Discussion in 'Vietnam Stories: By John H. Wilborn' started by Guest, Feb 26, 2003.

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    J. Wilborn
    Posts: 40
    (2/8/01 5:01:46 pm)
    It was early spring 1967. Idaho Falls, Idaho is lovely in
    the spring. I and my
    crew of three fellow instructors were at the Naval and
    Marine Corp Reserve
    Training Center teaching NBC warfare classes. Our home base
    was in southern
    California and we were on what was called TAD or
    TDY-(temporary additional
    duty). The military is renouned for shorting meanings with
    letters--acronyms I
    believe it's called. Another such term was to enter my life
    I'd never heard of
    before---the troops who had heard of the term before
    referred to it or them as
    Instead of the Western Union messenger bringing the WE
    INFORM YOU news from the Department of Defense, the CAO or
    representive would go to the next of kins home with the
    heartbreaking news.
    Such a mind-numbing event had occured in a tiny little coal
    mining town in
    West Virginia--a local son, who had been a career Navy man,
    had been killed in
    action in Vietnam. However things are meant to
    happen--whatever is meant to
    be--I was cought up in that tragedy--the wife of that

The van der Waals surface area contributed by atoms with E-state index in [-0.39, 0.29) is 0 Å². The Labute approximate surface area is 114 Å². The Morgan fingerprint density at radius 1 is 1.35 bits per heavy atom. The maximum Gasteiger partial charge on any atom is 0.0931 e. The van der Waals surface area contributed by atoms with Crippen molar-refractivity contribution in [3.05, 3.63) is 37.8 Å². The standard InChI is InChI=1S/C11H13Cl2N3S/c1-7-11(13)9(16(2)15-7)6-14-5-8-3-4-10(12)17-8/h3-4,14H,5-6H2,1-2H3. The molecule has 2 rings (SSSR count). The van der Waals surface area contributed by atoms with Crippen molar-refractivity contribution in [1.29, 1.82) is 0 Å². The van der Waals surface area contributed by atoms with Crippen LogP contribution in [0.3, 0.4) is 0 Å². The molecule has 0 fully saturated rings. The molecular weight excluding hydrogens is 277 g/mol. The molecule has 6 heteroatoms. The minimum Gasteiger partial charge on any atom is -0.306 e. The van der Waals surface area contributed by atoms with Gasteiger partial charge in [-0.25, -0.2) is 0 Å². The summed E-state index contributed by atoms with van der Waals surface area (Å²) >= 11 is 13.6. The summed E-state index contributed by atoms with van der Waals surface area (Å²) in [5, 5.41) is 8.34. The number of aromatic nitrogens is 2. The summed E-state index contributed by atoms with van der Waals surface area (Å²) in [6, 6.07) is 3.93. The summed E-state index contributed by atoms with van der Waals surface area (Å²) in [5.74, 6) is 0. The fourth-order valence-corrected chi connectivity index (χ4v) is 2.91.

deceased Navy man had
    requested via the CAO that I accompany her husband home for
    internment in
    their family cemetery. She and her husband had visited our
    home prior to
    Christmas 1966--he had orders to go to Vietnam. I had known
    him since l952
    when we were helping to build an airbase down in the
    Philippine Islands--he
    was my buddy--my friend. The call from the CAO went out to
    my base
    Commanding Officer, who in turn called Idaho Falls where I
    was teaching. In
    some manner, these military functions are budgeted for--I
    was already on a
    per-diem allowance so the authorization was given for my
    orders to be modified.
    The Skipper simply inquired "Wilborn, are you 'geared' for
    this--any uniform
    that may be needed--dress blues w/grey gloves, service dress
    khakis or
    whites--are you ready"? I assured my CO that I was all set
    in that way, but I
    had never been called on to do this type duty. He assured me
    that he never had
    to do those type calls in all his service years. The reserve
    center cut my order
    modifications, one of the crew drove me to the airport and I
    was on my way to
    West Virgina. I arrived in Charleston, West Virgina that
    evening--the duty
    driver from the Reserve Center was awaiting my arrival--he
    drove me to a
    motel located next door to the Center. Next morning early I
    met with the
    Centers Commanding Officer--he offered the use of his Navy
    vehicle which I
    accepted. The CAO and I spoke on the phone--he gave me
    directions on how to
    get to the tiny town of Salem, West Virgina and who I would
    contact upon my
    arrival. He used the term "play it by ear" when I expressed
    one feeling of
    insecurity after another--but that was pretty much what
    every one had told
    me--"play it by ear". May I return tomorrow to tell you
    things that happened--I
    hear we are supposed to keep our posts shortened and
    abbreviated. I feel deeply
    it is a story worth telling. Wilborn sends.

    From: Host: Date: WATER COLORED MEMORIES--. John Wilborn
    kdialup147.phnx.uswest.net Mon Sep 11 05:27:45 I knew they